North American Telecoms continue to dump data center assets. AT&T is the latest Telecom to sell off its colocation portfolio, selling 31 data centers to Brookfield Infrastructure Partners for $1.1B. Brookfield will launch a new colocation player atop the portfolio, once the acquisition closes.
AT&T joins Verizon and CenturyLink in selling colocation data center porfolios:
- Verizon sold 29 facilities in 15 metros to Equinix for $3.6B. The former Terremark NAP of the Americas in Miami drove the price tag up.
- CenturyLink sold 57 data centers in North America, Europe and Asia to Cyxtera for $2.15B. Though, to be fair, CenturyLink followed up by acquiring Level 3 and its 250+ data centers. A large majority of those data centers are low-tier legacy telecom data centers, but they’re a better strategic fit for an Edge play
- AT&T is selling 31 data centers to Brookfield for $1.1B, as the Time Warner acquisition makes facility CapEx an unnecessary burden
AT&T’s data center portfolio was first rumored to be on the block in 2015. It previously sold its managed application and hosting operations to IBM and named Digital Realty as its colo partner.
In February of this year, AT&T’s data center portfolio went back on the block. The Wall Street Journal said the assets in question generated about $135 million in earnings per year, and that more than 300 facilities worldwide could eventually be part of a deal.
Both AT&T and CenturyLink had significant space inside of Digital Realty facilities, so there was a lot of discussion around Digital potentially acquiring one of those porfolios. Digital acquired Telx and its interconnection-rich assets to beef up its retail play in 2015.
Just what is the Telecom strategy when it comes to data centers?
Colocation went from being the missing jewel in Telecom enterprise IT services to a pariah. In total, 3 of the top 5 retail colocation players put their colo business on the block. While it appeared to be a buyer’s market, each porfolio sold for a healthy multiple.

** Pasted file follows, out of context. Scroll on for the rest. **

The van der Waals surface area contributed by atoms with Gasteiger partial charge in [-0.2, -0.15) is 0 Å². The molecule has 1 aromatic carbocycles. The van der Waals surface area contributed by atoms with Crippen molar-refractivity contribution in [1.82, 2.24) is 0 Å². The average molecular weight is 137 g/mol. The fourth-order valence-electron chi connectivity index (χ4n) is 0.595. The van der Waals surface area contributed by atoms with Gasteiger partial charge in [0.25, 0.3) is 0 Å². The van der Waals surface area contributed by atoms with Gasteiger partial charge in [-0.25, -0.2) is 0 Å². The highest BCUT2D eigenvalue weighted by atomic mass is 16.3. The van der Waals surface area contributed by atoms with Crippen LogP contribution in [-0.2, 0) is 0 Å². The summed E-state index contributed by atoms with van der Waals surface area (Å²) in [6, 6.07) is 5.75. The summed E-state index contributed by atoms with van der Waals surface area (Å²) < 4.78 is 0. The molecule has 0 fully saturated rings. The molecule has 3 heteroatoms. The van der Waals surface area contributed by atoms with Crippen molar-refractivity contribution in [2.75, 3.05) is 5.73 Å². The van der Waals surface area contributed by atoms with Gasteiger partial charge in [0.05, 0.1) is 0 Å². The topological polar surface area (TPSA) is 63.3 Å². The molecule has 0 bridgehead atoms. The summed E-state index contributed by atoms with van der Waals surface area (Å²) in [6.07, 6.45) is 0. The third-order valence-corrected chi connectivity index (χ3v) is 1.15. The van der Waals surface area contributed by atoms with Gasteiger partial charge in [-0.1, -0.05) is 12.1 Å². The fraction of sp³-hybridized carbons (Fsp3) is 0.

AT&T, Verizon and CenturyLink all took a “one stop shop” approach to enterprise IT. High-touch managed services and cloud were always the priority. Colocation is often treated as an avenue to win managed services and cloud customers. It was hard to justify the facility CapEx, given colo was treated as a compliment, not a priority.
Colo was often bundled with other services as well. Kind of like a landline bundled in a cable + internet package. An afterthought.
While hybrid and multi-cloud is all the rage with kids these days, there’s two types of customers. Do-It-Yourselfers (DIY) gravitate towards colocation, while Do-it-for-Me folks look for managed services. There’s plenty of both types of customers, but the crossover appeal is limited.
Finally, colocation needs to be carrier neutral – which caused all three telecom colo businesses to struggle. While many Telecom colocation offerings claimed carrier neutrality, this often meant having two carriers instead of one. Technically, it’s carrier neutral.
Finally, colocation businesses struggled under telecoms because of their pricing. They all priced aggressively. It served as more indication to customers that the intention was to upsell. Low pricing and low to stagnant growth, made colo look like a bad business on balance sheets.
In short, there was little reason for Telecoms to own their facilities. AT&T will continue to sell colo, only it will resell Brookfield colo.
Telecoms are fighting a battle on the cloud front, and the battle is insanely capex intensive. There’s also a battle brewing on the content front, which makes the cloud battle seem affordable. AT&T’s pending Time Warner acquisition extends its battleground and its debt ($180B worth). Proceeds from sale of facilities will go towards paying down some of this debt.
Telecoms are focusing on the network and content. Software Defined Networking is breathing new life into network assets, which is synergistic with content offerings. They are pivoting so that the network is their platform.
Brookfield’s other assets include energy transmission, distribution and storage across North America and Australia; fiber and wireless towers in France, and other stuff like agricultural operations that don’t really provide any synergies with colocation. At least, not that I can think of. Yet.